Jose ARROYO, et al. v. UNIVERSITY OF CONNECTICUT HEALTH CENTER, et al.
In this action seeking damages for medical malpractice relating to a vasectomy, the defendants, the University of Connecticut Health Center (health center) and the state of Connecticut, appeal, following a bench trial, from the judgment of the trial court rendered in favor of the plaintiffs, Jose Arroyo and Marie Arroyo,1 in the amount of $386,249.81.2 The defendants claim that the court improperly (1) rendered judgment on a cause of action for which the plaintiffs had not obtained a waiver of sovereign immunity from the state's Claims Commissioner (commissioner),3 (2) awarded damages on a theory of liability that was not alleged in the plaintiffs' Superior Court complaint, and (3) concluded that the plaintiffs had satisfied their burden of proving that the defendants' employee, Peter Albertsen, a urologist, had negligently injured Arroyo's testicular artery. We disagree with the defendants' claims and, accordingly, affirm the judgment of the trial court.
The following facts, as found by the court, and procedural history are relevant to our resolution of the defendants' claims. On April 1, 2013, Arroyo underwent a vasectomy performed by Dr. Albertsen at the health center. Immediately after the procedure, Arroyo suffered pain that continued, unabated, for several days. Subsequently, on April 4, 2013, he went to the emergency room at Saint Francis Hospital and Medical Center (hospital), where it was discovered that his left testicle was necrotic 4 because of a lack of blood flow through the testicular artery. This required Arroyo to undergo an orchiectomy, or surgical removal of the testicle, that same day. The surgery was performed by Dr. Marlene A. Murphy–Setzko, a urologist at the hospital. This procedure resulted in discomfort and pain for Arroyo from protruding sutures and infection, which, in turn, required him to undergo further treatments over a period of five months.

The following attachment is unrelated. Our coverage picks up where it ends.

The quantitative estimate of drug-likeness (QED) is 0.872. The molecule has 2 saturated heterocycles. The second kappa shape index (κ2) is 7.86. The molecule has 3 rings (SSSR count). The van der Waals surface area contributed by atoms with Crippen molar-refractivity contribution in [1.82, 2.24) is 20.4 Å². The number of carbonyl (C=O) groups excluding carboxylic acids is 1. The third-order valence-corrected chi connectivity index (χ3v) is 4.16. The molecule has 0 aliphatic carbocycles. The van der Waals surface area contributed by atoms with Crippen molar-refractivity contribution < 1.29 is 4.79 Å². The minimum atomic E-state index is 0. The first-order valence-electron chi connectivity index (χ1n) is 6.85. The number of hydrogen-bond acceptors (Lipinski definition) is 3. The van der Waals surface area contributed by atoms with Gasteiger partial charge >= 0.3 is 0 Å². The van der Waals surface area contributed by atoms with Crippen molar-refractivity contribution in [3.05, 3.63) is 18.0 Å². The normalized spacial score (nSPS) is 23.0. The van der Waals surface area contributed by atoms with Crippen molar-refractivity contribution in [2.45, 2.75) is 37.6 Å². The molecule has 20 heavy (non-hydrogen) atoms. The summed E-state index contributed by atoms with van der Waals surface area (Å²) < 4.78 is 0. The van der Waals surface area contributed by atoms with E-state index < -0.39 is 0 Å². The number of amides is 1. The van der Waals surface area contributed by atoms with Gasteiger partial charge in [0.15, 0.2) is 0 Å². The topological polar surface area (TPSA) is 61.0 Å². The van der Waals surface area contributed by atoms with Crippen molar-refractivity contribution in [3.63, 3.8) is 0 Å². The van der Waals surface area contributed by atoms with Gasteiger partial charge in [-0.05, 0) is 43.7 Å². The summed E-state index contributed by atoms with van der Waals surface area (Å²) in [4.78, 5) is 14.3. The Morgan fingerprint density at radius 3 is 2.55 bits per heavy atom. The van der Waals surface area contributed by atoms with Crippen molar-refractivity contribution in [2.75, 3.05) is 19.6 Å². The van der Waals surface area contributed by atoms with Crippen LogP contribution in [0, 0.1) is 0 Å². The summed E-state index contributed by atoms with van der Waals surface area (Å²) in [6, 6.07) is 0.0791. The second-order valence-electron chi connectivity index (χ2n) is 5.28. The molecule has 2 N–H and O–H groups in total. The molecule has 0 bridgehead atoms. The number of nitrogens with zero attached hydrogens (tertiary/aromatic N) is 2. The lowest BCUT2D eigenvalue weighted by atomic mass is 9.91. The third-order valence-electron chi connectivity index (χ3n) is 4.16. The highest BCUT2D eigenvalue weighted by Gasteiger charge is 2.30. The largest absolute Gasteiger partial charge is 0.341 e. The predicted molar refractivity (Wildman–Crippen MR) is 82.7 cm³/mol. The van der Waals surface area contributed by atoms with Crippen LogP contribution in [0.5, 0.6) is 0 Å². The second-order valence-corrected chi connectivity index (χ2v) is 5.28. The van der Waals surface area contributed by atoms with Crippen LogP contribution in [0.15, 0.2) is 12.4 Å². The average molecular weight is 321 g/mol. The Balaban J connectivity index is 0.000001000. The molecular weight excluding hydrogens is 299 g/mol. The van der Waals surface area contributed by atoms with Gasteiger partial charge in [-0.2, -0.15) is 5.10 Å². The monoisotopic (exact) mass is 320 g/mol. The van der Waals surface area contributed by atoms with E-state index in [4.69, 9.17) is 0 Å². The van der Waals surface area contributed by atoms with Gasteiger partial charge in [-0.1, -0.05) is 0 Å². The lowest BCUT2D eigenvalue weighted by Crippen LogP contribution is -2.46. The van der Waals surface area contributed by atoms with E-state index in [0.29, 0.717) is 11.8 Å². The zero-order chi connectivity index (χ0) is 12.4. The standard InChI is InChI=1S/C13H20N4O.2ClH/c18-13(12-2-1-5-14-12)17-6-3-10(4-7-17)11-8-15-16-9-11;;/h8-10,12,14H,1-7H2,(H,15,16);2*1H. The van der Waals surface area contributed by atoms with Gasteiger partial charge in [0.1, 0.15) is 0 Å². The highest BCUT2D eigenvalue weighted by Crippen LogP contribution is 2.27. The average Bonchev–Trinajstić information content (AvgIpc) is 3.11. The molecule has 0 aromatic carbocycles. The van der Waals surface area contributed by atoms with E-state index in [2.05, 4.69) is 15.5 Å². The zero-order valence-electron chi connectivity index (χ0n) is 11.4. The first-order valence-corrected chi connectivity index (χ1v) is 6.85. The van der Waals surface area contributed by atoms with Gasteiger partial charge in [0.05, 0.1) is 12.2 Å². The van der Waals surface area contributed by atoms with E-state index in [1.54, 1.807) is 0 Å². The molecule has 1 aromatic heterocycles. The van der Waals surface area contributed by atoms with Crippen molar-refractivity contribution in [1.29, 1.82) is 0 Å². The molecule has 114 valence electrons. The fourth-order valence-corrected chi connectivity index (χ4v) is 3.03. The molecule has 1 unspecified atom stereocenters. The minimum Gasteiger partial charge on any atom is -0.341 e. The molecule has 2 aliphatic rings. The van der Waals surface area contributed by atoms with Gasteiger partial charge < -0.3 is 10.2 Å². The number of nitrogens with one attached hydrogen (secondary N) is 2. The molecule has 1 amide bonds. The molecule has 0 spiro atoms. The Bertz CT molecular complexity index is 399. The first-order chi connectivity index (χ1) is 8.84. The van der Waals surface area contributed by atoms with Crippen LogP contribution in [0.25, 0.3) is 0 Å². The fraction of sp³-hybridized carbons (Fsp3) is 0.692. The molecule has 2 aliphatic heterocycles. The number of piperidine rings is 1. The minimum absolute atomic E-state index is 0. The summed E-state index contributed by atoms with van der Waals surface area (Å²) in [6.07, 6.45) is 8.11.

Sovereign immunity generally prevents a litigant from suing the state for money damages without its consent. See Morneau v. State, 150 Conn. App. 237, 246, 90 A.3d 1003, cert. denied, 312 Conn. 926, 95 A.3d 522 (2014). Thus, in order to obtain permission to sue the defendants for money damages, the plaintiffs filed a notice of claim on September 13, 2013, with the commissioner pursuant to General Statutes § 4–147.5 The notice was accompanied by a certificate of good faith, as required in medical malpractice claims brought against the state pursuant to General Statutes § 4–160 (b),6 which provides in relevant part: “In any claim alleging malpractice against the state, a state hospital or against a physician, surgeon ․ or other licensed health care provider employed by the state, the attorney or party filing the claim may submit a certificate of good faith to the Claims Commissioner in accordance with section 52–190a. If such a certificate is submitted, the Claims Commissioner shall authorize suit against the state on such claim.”
In their notice of claim filed with the commissioner, the plaintiffs alleged that “[d]uring the procedure Dr. Albertsen failed to identify, dissect and ligate the vas deferens, but instead he incorrectly dissected and ligated surrounding vascular structures thereby depriving, restricting and severing blood flow to [Arroyo's] left testicle.” In an order dated November 6, 2013, the commissioner granted the plaintiffs permission to sue the defendants.
Subsequently, the plaintiffs commenced the present action against the defendants in Superior Court on January 29, 2014. The complaint, which was accompanied by a certificate of good faith as required by General Statutes § 52–190a,7 contained two counts, the first sounding in medical malpractice on behalf of Arroyo and the second sounding in loss of consortium on behalf of Marie.